Your musical tastes are closely tied to your personality. In fact, a recent research paper published in the journal Social Psychological and Personality Science says that personality appears to play a more important role in the types of music you enjoy than your gender, age, socioeconomic status or cultural background.
That's not to say a simple personality test will reveal to the world that you're a secret disco fanatic or that your MP3 player is filled with Nickelback's albums. Since music genres aren't scientific, the study dismisses them entirely. Some songs might be difficult to classify or fall into more than one category. And even songs in the same genre can be dramatically different from one another.
The researchers wanted to see how a person's preference for certain traits in Western music correspond with different personality types. They identified three dimensions of music that are important: arousal, valence and depth.
Arousal refers to whether a song pumps you up or soothes you. Songs with an intense rhythm and driving melody fall into the high arousal range. Think of the type of stuff you'd listen to in a gym or on a run. Songs with low arousal are more mellow — the type of stuff you might associate with a lounge act.
Valence is an emotional spectrum. Songs with a positive valence are happy songs. The tune, lyrics, beat and presentation evoke feelings of joy. A lot of pop songs fall into this category. If the tune has a negative valence, then it's moody, perhaps even sorrowful. Think of a mournful country music ballad about how you've been done wrong and are now on the right track.
Depth is all about complexity. A song with a lot of depth might have a lot of changes in tempo or complicated lyrics. Some of the greatest rap songs have amazing depth. A song with little depth is simpler and follows easily recognizable patterns. That doesn't make the song bad, necessarily. Many of the most popular songs on the charts aren't particularly deep.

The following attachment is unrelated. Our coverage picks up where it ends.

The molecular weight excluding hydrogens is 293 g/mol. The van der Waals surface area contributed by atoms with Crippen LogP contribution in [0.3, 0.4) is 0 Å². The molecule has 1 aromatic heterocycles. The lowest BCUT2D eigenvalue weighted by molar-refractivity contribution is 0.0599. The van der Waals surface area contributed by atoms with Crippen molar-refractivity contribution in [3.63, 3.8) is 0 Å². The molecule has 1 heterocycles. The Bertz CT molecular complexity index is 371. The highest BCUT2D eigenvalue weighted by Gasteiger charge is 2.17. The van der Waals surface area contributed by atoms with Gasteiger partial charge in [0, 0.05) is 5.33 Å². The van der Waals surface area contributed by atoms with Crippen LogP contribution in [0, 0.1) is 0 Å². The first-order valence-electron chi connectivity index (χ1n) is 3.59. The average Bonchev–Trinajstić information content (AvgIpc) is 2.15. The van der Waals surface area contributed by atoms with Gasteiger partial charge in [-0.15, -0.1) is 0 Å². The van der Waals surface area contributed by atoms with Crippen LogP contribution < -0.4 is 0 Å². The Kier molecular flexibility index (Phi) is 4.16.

The researchers invited 9,454 people on Facebook to participate in the study. First the participants listened to 50 pieces of unfamiliar music and rated their preferences. The music samples had different levels of arousal, valence and depth.
Next the participants took a standard personality test. The results gave researchers a glimpse into each participant's personality. The researchers then compared the personality results with the findings from the music samples.
They found that the same personality types gravitate toward music that emphasized the same levels of arousal, valence and depth. For example, people with neurotic tendencies tend to prefer music with high levels of intensity and sadness. And people who consider themselves adventurous and liberal prefer more joyful songs. These preferences transcend genres. One neurotic participant might only listen to country music and another to rock, but both would seek out songs within their preferred genre that had similar levels of the three dimensions.
If you're curious about your musical tastes and personality, you can take a similar test. You may turn out to be an extroverted lover of They Might Be Giants like me!